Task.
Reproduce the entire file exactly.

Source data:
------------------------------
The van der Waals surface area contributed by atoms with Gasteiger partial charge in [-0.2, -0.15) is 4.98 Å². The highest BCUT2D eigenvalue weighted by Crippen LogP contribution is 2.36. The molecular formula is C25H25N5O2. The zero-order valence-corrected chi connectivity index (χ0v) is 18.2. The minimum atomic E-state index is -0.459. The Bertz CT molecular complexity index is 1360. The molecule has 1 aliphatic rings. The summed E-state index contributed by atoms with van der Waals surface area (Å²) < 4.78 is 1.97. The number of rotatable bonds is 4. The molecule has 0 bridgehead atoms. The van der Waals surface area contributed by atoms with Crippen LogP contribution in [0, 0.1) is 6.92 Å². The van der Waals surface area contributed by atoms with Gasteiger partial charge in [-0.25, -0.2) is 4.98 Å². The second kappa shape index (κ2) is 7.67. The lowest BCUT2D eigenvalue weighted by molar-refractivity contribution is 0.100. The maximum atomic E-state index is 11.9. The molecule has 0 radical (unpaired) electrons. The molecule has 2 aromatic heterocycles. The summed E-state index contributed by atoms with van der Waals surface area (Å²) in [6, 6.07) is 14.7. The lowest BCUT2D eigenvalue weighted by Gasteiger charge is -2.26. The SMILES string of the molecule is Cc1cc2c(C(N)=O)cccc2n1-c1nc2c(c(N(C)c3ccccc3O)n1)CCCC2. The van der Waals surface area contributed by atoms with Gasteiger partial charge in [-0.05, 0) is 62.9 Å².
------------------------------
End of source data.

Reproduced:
The van der Waals surface area contributed by atoms with Gasteiger partial charge in [-0.2, -0.15) is 4.98 Å². The highest BCUT2D eigenvalue weighted by Crippen LogP contribution is 2.36. The molecular formula is C25H25N5O2. The zero-order valence-corrected chi connectivity index (χ0v) is 18.2. The minimum atomic E-state index is -0.459. The Bertz CT molecular complexity index is 1360. The molecule has 1 aliphatic rings. The summed E-state index contributed by atoms with van der Waals surface area (Å²) < 4.78 is 1.97. The number of rotatable bonds is 4. The molecule has 0 bridgehead atoms. The van der Waals surface area contributed by atoms with Crippen LogP contribution in [0, 0.1) is 6.92 Å². The van der Waals surface area contributed by atoms with Gasteiger partial charge in [-0.25, -0.2) is 4.98 Å². The second kappa shape index (κ2) is 7.67. The lowest BCUT2D eigenvalue weighted by molar-refractivity contribution is 0.100. The maximum atomic E-state index is 11.9. The molecule has 0 radical (unpaired) electrons. The molecule has 2 aromatic heterocycles. The summed E-state index contributed by atoms with van der Waals surface area (Å²) in [6, 6.07) is 14.7. The lowest BCUT2D eigenvalue weighted by Gasteiger charge is -2.26. The SMILES string of the molecule is Cc1cc2c(C(N)=O)cccc2n1-c1nc2c(c(N(C)c3ccccc3O)n1)CCCC2. The van der Waals surface area contributed by atoms with Gasteiger partial charge in [-0.05, 0) is 62.9 Å².